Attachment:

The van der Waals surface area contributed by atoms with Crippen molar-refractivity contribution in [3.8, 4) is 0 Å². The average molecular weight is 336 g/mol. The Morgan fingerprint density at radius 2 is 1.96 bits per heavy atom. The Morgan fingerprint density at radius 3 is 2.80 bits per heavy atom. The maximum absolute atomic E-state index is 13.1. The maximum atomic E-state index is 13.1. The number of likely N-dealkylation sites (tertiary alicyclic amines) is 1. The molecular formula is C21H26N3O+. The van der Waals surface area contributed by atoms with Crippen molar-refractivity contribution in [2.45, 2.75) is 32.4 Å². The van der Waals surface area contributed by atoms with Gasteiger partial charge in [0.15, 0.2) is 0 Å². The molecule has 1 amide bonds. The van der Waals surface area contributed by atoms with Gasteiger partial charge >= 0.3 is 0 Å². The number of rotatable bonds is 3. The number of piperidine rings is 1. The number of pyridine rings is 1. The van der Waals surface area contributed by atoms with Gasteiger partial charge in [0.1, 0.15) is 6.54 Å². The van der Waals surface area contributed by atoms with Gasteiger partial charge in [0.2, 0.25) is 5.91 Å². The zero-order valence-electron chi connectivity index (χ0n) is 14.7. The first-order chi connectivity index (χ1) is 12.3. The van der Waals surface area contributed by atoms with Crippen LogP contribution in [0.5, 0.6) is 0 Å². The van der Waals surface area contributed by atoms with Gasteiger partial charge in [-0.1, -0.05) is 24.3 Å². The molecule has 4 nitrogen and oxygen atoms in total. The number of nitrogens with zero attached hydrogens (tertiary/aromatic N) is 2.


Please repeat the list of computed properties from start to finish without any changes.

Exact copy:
The van der Waals surface area contributed by atoms with Crippen molar-refractivity contribution in [3.8, 4) is 0 Å². The average molecular weight is 336 g/mol. The Morgan fingerprint density at radius 2 is 1.96 bits per heavy atom. The Morgan fingerprint density at radius 3 is 2.80 bits per heavy atom. The maximum absolute atomic E-state index is 13.1. The maximum atomic E-state index is 13.1. The number of likely N-dealkylation sites (tertiary alicyclic amines) is 1. The molecular formula is C21H26N3O+. The van der Waals surface area contributed by atoms with Crippen molar-refractivity contribution in [2.45, 2.75) is 32.4 Å². The van der Waals surface area contributed by atoms with Gasteiger partial charge in [0.15, 0.2) is 0 Å². The molecule has 1 amide bonds. The van der Waals surface area contributed by atoms with Gasteiger partial charge >= 0.3 is 0 Å². The number of rotatable bonds is 3. The number of piperidine rings is 1. The number of pyridine rings is 1. The van der Waals surface area contributed by atoms with Gasteiger partial charge in [0.1, 0.15) is 6.54 Å². The van der Waals surface area contributed by atoms with Gasteiger partial charge in [0.2, 0.25) is 5.91 Å². The zero-order valence-electron chi connectivity index (χ0n) is 14.7. The first-order chi connectivity index (χ1) is 12.3. The van der Waals surface area contributed by atoms with Crippen LogP contribution in [0.5, 0.6) is 0 Å². The van der Waals surface area contributed by atoms with Gasteiger partial charge in [-0.1, -0.05) is 24.3 Å². The molecule has 4 nitrogen and oxygen atoms in total. The number of nitrogens with zero attached hydrogens (tertiary/aromatic N) is 2.